Tuesday, 15 December 2009

I Want My Buttons Back (Buttons Back, Buttons Back, Buttons Back, Buttons Back...)

I have had it with my phone. More specifically, with putting more money on my phone. What happened to just pressing a few buttons and getting a top-up? Whose idiotic idea was to replace that with a series of yes/no questions? Utilising a system that cannot differentiate those two words unless one remains stationary in a silent room?

Even that doesn't work. You have to say "yes" in the right way, too. Literally hours of research has revealed that saying it with even the slightest hint of uncertainty or impatience will cause it to fail, and of course those are two things unlikely to creep into your voice when trying to gain the cash necessary to continue an important conversation using a idiotic system which might as well be Russian roulette for all the input I actually have into the procedure. No, the only way to get the job done is to sigh "yes" in a voice somewhere between infinite happiness and sexual release, neither of which was on offer at the time (why d'you think I needed my phone?).

How is this considered an improvement in technology? The computer was an improvement in technology. OK, so they started off as card-addicted beep-bleeping wardrobes with as much mathematical acumen as an oxygen-starved tyrannosaur, but at least the idea was to replace the abacus. This bollocks is designed to replace pressing a button.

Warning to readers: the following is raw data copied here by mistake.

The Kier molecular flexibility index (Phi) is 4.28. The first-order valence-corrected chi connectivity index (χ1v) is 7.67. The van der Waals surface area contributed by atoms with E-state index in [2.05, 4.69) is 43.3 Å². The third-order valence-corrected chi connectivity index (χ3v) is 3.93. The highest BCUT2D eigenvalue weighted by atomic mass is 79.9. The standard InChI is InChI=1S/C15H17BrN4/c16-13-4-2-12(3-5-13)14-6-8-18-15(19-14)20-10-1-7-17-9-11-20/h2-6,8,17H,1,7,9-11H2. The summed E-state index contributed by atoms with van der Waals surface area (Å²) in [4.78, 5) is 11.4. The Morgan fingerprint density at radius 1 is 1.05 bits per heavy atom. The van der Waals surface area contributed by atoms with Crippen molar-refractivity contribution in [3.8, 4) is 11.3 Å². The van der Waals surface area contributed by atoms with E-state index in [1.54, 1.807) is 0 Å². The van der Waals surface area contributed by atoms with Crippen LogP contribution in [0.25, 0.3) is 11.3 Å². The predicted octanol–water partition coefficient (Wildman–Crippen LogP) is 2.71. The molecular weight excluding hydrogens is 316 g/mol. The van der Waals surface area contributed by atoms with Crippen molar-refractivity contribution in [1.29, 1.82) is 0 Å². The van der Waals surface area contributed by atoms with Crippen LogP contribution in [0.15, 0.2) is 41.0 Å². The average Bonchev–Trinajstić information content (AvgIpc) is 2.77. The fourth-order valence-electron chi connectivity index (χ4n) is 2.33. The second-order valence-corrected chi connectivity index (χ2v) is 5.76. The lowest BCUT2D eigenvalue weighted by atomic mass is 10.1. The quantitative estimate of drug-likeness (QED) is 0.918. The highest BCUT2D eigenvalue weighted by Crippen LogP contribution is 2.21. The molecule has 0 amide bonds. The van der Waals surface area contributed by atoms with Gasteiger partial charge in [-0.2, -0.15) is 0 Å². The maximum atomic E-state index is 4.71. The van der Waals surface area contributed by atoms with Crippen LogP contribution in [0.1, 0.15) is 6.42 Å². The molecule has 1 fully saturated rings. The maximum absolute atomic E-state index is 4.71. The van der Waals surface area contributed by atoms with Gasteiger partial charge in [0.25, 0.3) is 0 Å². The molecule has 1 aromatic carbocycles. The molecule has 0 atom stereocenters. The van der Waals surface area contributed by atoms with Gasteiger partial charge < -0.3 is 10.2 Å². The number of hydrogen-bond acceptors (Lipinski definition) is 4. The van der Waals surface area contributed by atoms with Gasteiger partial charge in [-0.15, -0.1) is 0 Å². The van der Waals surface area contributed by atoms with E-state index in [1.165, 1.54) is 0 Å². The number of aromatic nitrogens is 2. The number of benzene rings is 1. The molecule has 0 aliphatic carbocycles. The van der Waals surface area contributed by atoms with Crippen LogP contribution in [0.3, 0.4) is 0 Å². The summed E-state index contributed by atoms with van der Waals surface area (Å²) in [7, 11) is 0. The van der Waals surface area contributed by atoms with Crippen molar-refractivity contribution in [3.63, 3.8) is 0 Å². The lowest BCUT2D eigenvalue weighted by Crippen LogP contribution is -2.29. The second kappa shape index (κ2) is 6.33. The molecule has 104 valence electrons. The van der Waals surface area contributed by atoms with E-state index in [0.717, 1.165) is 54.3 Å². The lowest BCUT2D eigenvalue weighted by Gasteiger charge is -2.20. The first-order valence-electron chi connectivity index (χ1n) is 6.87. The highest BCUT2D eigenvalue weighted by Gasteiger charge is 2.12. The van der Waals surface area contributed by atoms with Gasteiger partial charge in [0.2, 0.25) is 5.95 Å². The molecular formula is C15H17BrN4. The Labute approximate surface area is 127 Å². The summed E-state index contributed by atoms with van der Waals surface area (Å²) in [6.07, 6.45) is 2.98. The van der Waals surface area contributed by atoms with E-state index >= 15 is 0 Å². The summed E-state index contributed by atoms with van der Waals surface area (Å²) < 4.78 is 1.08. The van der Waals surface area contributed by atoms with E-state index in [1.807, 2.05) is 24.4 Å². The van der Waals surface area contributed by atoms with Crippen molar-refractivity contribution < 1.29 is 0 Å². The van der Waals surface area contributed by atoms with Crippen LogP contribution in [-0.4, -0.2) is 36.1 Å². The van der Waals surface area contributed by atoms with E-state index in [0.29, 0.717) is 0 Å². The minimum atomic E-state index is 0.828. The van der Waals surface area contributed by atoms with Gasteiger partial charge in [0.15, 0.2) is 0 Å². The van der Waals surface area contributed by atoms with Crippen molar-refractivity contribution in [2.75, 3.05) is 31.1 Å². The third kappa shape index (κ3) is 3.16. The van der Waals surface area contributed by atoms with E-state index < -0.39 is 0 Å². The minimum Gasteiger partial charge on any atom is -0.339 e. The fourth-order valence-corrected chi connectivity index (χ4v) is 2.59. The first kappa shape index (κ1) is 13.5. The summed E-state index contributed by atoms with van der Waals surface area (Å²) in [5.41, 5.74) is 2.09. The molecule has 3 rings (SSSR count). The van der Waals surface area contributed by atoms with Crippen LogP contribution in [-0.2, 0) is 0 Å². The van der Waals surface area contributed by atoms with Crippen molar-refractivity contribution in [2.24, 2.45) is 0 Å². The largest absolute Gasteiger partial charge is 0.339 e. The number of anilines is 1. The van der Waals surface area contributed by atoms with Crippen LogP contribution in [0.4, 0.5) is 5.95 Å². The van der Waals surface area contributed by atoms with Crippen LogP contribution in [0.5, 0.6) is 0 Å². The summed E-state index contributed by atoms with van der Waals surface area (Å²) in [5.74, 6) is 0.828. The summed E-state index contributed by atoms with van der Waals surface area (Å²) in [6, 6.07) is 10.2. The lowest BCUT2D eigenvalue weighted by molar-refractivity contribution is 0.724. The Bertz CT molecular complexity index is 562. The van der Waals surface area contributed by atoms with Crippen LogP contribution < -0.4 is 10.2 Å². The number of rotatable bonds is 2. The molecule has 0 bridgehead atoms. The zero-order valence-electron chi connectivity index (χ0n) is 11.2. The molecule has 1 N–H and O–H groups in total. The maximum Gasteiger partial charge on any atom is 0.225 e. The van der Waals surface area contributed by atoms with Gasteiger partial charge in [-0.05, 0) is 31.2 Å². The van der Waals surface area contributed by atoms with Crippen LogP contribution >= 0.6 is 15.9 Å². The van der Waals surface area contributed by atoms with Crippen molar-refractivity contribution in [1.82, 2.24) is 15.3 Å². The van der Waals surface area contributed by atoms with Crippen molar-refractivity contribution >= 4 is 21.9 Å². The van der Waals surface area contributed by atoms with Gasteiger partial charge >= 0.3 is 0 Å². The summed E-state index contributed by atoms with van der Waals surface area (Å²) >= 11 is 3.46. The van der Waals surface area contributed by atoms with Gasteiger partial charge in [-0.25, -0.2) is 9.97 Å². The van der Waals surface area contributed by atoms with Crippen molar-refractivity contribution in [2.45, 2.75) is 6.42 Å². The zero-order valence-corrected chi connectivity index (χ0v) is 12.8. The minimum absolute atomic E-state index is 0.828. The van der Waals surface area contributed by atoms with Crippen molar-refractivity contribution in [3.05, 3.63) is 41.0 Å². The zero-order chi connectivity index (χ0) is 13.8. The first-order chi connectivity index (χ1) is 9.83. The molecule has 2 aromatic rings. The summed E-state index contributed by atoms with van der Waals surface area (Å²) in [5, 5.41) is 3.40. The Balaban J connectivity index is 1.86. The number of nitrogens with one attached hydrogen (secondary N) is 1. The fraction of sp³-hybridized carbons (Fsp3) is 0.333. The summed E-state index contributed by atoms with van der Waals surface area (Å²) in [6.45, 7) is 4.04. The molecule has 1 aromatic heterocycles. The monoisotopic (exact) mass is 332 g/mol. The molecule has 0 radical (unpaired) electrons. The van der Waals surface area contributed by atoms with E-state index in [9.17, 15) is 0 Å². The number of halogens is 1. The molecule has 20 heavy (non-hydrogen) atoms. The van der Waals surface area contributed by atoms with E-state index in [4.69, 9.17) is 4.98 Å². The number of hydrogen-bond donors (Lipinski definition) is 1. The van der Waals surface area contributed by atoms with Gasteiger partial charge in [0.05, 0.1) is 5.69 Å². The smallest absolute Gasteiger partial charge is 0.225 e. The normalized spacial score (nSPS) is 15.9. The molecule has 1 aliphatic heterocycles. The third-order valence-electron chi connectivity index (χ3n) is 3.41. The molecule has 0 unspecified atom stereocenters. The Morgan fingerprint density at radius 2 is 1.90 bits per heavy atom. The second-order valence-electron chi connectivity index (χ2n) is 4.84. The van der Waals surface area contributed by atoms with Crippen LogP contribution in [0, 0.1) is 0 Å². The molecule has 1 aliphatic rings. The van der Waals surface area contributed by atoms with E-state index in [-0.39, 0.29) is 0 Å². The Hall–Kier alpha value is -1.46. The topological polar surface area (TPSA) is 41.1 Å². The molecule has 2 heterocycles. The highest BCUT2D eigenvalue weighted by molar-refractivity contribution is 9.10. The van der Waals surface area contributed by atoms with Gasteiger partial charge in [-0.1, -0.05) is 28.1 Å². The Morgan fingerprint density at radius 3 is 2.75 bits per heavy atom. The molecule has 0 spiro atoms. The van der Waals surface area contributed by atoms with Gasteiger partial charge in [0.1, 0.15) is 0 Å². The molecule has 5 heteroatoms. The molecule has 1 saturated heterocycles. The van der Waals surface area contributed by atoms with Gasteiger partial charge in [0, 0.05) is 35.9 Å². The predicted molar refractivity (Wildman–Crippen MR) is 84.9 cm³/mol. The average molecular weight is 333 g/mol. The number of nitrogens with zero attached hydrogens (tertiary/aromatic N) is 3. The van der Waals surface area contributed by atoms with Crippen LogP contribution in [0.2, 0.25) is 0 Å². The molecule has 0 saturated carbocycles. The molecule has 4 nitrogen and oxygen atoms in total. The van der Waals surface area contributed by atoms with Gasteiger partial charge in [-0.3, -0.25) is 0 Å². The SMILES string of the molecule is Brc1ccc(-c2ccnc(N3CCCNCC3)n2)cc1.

And even that doesn't make any sense, because you still need to push buttons in order to put in your card number. What the Hell was the ad campaign for this? "Like phones? Need to top one up? Prepared to push up to eleven buttons? Refuse to push fourteen or more? Then have we got the thing for you!"

Thanks, Mr Thirteen-Buttons-Is-My-Absolute-Limit. This is your fault. I hope you get trapped in a room filling with water, and the door has a fourteen button code lock.

Also, there's a shark. Not for any thematically appropriate reason. I just like sharks.

1 comment:

Pause said...

If you've already tried it then I apologise for suggesting the potentially obvious, but you know that many voice recognition services accept pressing 1 for yes and 2 for no as well, right? Always worth a shot when you get one of those things.

Still, I remember when Virgin Trains or someone did something similar with ticket sales, to gather information and "save time" before the call was transferred to a human. My time or theirs they were never clear on, but trying to convince the software I wanted to go to Lytham and not King's Lynn was particularly wearisome.